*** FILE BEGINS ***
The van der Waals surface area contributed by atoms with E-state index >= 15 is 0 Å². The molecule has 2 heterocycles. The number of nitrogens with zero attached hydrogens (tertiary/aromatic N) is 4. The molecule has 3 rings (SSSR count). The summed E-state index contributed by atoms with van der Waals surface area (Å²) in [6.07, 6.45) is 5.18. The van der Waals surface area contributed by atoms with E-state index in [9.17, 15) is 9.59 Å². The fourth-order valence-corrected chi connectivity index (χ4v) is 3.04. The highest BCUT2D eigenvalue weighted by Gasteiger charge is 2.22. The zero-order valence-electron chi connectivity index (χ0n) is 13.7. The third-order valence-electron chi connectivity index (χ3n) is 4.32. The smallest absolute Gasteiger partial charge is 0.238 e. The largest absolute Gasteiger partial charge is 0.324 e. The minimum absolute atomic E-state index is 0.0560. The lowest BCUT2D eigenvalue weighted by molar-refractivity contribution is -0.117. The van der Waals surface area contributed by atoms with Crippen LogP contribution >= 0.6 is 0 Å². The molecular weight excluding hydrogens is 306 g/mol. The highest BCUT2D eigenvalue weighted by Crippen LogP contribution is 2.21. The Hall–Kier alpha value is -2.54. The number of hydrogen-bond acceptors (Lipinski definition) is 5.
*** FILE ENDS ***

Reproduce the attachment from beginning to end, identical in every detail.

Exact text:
The van der Waals surface area contributed by atoms with E-state index >= 15 is 0 Å². The molecule has 2 heterocycles. The number of nitrogens with zero attached hydrogens (tertiary/aromatic N) is 4. The molecule has 3 rings (SSSR count). The summed E-state index contributed by atoms with van der Waals surface area (Å²) in [6.07, 6.45) is 5.18. The van der Waals surface area contributed by atoms with E-state index in [9.17, 15) is 9.59 Å². The fourth-order valence-corrected chi connectivity index (χ4v) is 3.04. The highest BCUT2D eigenvalue weighted by Gasteiger charge is 2.22. The zero-order valence-electron chi connectivity index (χ0n) is 13.7. The third-order valence-electron chi connectivity index (χ3n) is 4.32. The smallest absolute Gasteiger partial charge is 0.238 e. The largest absolute Gasteiger partial charge is 0.324 e. The minimum absolute atomic E-state index is 0.0560. The lowest BCUT2D eigenvalue weighted by molar-refractivity contribution is -0.117. The van der Waals surface area contributed by atoms with Crippen LogP contribution >= 0.6 is 0 Å². The molecular weight excluding hydrogens is 306 g/mol. The highest BCUT2D eigenvalue weighted by Crippen LogP contribution is 2.21. The Hall–Kier alpha value is -2.54. The number of hydrogen-bond acceptors (Lipinski definition) is 5.